- Measuring the reasons for medication non-adherence
In medication adherence, I have worked with graduate students to develop a new measure of reasons for medication non-adherence, and we also established different forms/types of non-adherence based upon these reasons. This work, importantly, established a belief-component to forgetting as a reason for medication non-adherence.
- Adherence interventions
We have AHRQ funding to further develop and test our artificial intelligent agent. Later this year, we will initiate our work on the development and testing of an app that will support selected aspects of medication management for individuals with neurodevelopmental deficits.
In addition, we are working with the Michigan Oncology Quality Consortium to determine how to affect medication adherence to oral oncolytics. Addition work is focused on improving adherence to aromatase inhibitors.
Finally, I am initiating work with colleagues here at UM to examine how PGx testing may impact medication adherence with anti-depressants and symptoms of depression.
- Impact of pharmacists’ care on processes of care and patient outcomes and public health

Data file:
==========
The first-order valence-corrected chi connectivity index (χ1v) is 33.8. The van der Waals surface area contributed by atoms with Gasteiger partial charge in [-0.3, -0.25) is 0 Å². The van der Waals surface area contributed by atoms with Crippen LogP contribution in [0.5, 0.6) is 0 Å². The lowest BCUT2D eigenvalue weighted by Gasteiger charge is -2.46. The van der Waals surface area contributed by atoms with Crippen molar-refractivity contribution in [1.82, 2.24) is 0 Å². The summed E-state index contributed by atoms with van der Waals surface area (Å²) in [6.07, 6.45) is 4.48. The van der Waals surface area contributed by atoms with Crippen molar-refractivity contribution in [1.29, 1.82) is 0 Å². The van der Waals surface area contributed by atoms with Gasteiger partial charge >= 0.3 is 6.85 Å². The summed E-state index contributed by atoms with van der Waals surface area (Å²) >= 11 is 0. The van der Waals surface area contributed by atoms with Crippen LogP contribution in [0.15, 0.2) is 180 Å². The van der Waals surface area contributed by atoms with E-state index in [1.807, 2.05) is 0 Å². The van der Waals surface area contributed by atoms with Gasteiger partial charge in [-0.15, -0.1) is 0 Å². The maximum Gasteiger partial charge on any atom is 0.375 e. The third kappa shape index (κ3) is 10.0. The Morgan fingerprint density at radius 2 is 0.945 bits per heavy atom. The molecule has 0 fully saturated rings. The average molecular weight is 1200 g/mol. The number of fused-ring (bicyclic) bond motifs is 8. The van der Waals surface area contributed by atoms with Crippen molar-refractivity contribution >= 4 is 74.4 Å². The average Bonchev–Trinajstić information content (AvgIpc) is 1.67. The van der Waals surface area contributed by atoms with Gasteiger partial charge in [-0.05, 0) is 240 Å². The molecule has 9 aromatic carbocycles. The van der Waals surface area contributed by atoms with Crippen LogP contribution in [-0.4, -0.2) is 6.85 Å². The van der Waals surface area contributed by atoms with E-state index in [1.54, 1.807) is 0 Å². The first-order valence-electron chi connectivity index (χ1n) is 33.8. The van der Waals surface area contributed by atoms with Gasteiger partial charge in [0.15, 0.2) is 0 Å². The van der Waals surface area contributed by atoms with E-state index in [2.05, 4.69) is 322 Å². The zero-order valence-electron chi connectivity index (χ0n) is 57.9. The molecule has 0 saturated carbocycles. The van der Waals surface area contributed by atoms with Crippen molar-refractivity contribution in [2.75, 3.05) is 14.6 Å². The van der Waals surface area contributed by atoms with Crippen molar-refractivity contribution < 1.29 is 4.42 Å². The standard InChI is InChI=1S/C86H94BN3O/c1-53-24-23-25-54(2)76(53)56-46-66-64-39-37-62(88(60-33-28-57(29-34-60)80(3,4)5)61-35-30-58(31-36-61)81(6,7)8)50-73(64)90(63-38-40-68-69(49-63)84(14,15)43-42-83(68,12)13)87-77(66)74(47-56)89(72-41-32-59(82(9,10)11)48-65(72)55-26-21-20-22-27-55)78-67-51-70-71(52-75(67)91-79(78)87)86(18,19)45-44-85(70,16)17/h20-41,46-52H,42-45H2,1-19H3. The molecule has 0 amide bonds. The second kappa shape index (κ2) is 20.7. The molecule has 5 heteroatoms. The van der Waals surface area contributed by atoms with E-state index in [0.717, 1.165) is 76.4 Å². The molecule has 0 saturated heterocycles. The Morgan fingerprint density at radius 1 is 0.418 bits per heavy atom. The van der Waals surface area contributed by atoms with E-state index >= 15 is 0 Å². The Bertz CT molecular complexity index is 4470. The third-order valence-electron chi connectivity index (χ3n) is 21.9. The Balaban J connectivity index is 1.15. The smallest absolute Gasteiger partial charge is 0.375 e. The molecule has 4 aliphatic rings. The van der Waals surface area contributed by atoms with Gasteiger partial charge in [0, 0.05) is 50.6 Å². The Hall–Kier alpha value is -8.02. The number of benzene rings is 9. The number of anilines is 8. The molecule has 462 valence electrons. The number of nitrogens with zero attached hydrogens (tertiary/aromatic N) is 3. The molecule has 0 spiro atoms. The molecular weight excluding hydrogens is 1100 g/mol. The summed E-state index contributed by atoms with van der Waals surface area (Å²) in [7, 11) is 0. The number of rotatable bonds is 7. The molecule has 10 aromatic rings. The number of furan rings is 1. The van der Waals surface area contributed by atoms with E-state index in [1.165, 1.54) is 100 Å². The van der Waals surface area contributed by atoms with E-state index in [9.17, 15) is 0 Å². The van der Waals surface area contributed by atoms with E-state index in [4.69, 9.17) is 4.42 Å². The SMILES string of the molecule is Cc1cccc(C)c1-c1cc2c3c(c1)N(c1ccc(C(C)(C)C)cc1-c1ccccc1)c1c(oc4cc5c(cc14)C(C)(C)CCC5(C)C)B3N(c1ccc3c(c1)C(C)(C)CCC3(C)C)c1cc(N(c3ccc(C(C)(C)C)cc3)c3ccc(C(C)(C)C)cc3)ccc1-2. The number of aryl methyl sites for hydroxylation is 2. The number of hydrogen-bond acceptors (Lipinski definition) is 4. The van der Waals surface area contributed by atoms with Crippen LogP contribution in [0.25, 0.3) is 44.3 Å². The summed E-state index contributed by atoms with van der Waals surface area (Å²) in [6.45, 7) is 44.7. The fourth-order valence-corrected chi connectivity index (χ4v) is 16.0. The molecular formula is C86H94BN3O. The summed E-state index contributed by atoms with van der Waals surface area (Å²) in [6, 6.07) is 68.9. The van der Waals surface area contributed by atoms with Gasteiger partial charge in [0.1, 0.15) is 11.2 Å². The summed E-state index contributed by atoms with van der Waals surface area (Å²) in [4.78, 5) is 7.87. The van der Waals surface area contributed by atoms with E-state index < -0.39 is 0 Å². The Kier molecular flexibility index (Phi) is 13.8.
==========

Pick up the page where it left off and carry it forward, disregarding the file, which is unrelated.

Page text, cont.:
For 20 years, I have studied the impact of pharmacists’ care on processes of care and patient outcomes. I studied the impact of pharmacists’ medication review and medication recommendations to physicians in community pharmacy settings in the mid-2000s, showing that pharmacists may impact medication adherence. As well, I have reported how a comprehensive medication review may impact medication utilization and described new models of pharmacists’ care. Finally, while pharmacists may impact medication discrepancies at discharge, our trial did not show an impact on re-admission.
I have also focused work towards pharmacists’ roles in improving public health delivery. My most recent work is focused on pharmacists’ roles in reducing unintended pregnancy. I showed that pharmacies can be a useful channel to delivering passive social marketing messages and that these messages decreased the rate of decline in condom sales in intervention pharmacies. As well, we have shown that young women have had overall positive experiences with contraceptives in pharmacies and that about half of young women in our study went to a pharmacy at least monthly. These data support the consideration of future interventions in community pharmacies.